Edited by Vani Rao
Bitcoin Foundation VC faces Federal charges for money laundering
Time and again, Bitcoin has managed to stay in the news for reaching new milestones, much to the chagrin of other alternative currencies as well as financial regulatory authorities looking to put the brakes to its speedy gain of popularity. And this time, Federal authorities did find a major chink, so to speak, which is expected to hit hard the adoption and usage of Bitcoin as a virtual currency.
The dark side of the Bitcoin surfaced when Charlie Shrem, Vice Chairman of US-based Bitcoin Foundation, was charged by federal prosecutors on 26 January 2014 with conspiring to launder more than $1 million of Bitcoins for the illicit online bazaar Silk Road. This has dealt a huge blow to Bitcoin Foundation, which lobbies on behalf of the digital currency. What’s more, the federal charges have landed Shrem, who is also the CEO of BitInstant, a Bitcoin exchange company, in a major soup. One may recall that BitInstant attracted investments from the famous Winklevoss brothers, two of Bitcoin’s biggest backers. The recent development also acts as a major roadblock to BitInstant’s plans to widen the Bitcoin ownership while allowing people to buy the digital currency in over 700,000 locations.
Ironically, Bitcoin Foundation has been pushing for greater acceptance of the virtual currency in Washington. It has also testified before the Senate in 2013 to dispel myths that the currency is linked to organized crime.
Silk Road Connection
In a parallel development, Robert M. Faiella, an underground Bitcoin exchanger in the US who went by BTCKing, was accused last week of running an underground Bitcoin exchange on Silk Road from December 2011 to October 2013. Faiella was arrested for anonymously selling Bitcoins to drug buyers on the site. Both Faiella and Shrem could face prison for operating an unlicensed money transmitting business for earning substantial profits. Following the charges, Shrem has been asked to resign from Bitcoin Foundation.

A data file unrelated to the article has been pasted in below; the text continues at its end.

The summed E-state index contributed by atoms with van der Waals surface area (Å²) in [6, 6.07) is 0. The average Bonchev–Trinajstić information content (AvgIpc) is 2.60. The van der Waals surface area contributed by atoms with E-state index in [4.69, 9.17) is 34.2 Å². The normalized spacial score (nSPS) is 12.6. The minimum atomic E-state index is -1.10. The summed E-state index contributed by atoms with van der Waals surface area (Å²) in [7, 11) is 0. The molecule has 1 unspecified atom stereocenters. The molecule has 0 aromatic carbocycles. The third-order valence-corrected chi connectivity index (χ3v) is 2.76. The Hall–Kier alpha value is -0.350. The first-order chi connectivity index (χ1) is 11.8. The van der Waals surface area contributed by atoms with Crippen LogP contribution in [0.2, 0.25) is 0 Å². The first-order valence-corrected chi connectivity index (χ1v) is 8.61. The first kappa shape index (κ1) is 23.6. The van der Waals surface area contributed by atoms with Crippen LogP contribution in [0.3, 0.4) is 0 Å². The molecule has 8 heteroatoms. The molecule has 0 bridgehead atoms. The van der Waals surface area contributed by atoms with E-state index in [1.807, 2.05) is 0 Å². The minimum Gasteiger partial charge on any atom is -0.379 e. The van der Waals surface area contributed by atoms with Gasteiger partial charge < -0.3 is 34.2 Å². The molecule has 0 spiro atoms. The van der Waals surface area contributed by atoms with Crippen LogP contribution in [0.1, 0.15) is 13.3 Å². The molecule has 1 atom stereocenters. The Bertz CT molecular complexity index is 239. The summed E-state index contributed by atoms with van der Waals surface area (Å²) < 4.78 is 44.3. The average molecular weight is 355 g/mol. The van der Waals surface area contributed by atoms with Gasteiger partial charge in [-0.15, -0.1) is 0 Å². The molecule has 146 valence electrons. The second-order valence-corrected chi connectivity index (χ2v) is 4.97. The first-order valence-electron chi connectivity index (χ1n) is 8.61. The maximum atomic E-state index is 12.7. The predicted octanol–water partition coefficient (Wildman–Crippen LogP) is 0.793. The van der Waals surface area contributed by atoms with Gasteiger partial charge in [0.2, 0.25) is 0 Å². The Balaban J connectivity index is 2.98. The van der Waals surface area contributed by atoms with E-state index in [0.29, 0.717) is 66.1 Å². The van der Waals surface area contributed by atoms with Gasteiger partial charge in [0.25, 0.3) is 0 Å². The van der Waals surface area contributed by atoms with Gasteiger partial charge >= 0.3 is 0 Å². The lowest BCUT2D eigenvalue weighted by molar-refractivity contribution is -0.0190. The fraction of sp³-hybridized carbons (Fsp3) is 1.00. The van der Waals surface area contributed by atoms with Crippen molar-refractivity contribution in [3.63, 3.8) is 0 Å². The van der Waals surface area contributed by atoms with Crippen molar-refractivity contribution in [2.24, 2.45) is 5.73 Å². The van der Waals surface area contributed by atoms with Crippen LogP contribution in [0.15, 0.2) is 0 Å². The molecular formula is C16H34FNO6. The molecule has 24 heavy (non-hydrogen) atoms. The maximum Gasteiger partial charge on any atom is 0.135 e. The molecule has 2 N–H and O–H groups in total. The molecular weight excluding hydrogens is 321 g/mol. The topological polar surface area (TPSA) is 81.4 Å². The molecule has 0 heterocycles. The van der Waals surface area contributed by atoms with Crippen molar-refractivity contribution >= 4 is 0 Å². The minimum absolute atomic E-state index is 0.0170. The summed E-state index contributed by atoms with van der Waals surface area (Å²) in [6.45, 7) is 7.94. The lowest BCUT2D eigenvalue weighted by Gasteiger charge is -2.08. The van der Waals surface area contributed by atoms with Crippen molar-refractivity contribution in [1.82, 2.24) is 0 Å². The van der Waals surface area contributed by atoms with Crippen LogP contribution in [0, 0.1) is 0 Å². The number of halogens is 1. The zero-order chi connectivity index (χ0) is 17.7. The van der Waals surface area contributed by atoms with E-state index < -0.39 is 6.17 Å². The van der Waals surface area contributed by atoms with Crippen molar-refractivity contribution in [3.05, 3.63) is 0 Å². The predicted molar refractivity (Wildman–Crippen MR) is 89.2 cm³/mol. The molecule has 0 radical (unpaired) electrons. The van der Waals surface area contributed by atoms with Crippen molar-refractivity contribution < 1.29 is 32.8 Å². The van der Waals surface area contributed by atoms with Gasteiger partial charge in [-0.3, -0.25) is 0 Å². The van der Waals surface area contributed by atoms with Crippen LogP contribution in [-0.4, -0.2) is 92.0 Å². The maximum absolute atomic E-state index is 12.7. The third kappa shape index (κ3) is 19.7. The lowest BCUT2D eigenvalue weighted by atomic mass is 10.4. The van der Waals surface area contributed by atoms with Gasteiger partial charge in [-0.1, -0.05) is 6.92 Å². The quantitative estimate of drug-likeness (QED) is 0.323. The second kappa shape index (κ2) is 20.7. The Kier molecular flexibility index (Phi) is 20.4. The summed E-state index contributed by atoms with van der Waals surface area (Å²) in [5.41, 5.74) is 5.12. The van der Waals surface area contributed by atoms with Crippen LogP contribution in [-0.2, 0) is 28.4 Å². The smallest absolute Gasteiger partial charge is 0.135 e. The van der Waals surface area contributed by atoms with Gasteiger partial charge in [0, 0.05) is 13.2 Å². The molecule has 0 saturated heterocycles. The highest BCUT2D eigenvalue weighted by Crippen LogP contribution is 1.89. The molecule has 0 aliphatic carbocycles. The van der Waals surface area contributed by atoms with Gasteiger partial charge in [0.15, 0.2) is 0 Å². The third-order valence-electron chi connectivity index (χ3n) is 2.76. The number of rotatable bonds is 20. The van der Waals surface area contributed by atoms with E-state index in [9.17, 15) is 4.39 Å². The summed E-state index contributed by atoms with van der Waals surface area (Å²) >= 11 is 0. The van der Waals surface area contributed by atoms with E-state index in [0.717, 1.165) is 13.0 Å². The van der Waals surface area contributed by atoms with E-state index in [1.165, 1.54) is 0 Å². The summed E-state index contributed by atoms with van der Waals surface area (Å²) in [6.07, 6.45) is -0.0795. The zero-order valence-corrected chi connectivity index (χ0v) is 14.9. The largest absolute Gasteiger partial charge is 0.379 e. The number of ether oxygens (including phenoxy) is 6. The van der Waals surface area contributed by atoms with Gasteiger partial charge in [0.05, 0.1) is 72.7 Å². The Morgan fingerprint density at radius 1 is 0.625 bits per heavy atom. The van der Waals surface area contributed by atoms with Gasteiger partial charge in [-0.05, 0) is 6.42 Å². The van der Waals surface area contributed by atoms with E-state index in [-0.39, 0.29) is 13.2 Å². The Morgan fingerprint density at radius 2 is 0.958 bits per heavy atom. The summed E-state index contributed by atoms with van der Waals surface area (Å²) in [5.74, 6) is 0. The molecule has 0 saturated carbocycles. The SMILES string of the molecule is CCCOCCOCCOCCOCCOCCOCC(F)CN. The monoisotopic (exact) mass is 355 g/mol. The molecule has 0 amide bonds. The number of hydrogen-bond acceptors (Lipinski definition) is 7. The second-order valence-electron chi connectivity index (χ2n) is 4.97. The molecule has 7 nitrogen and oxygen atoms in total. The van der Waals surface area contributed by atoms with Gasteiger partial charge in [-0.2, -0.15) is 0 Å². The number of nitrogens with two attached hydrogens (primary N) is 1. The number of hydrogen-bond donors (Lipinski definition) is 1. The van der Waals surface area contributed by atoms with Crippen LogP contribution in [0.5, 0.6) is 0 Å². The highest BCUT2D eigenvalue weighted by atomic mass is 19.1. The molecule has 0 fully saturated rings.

Can Bitcoin’s Dented Image be Resurrected?
The arrest of Shrem and Faiella has resulted in Bitcoin’s value dropping by 6.4% at late evening on 27 January 2014, according to the CoinDesk Bitcoin Price Index. While Bitcoin’s linkage to organized crime has indeed dented its image, Bitcoin Foundation has shrugged off the issue and will continue to work towards standardizing the technological infrastructure for widespread adoption. In addition, the foundation will also work towards protecting the integrity of the Bitcoin protocol and promoting its social and economic benefits through public education and forums.
On a final note, since Bitcoin has no central issuing authority, and uses a public ledger to verify encrypted transactions, it has gained massive popularity with merchants in recent times. The New York Department of Financial Services is beginning an inquiry in the coming week to determine how to regulate virtual currencies. However, the governments of various nations are taking a cautious stance in the adoption of Bitcoin by the masses. After China’s central bank banned Bitcoin transactions, Russia’s top financial regulator is warning citizens against using crypto currencies, since they could be tied to money laundering and terrorist financing operations. On the other hand, there are many who believe that digital currencies are an important and valuable new technology that can help bring potentially valuable products to the marketplace.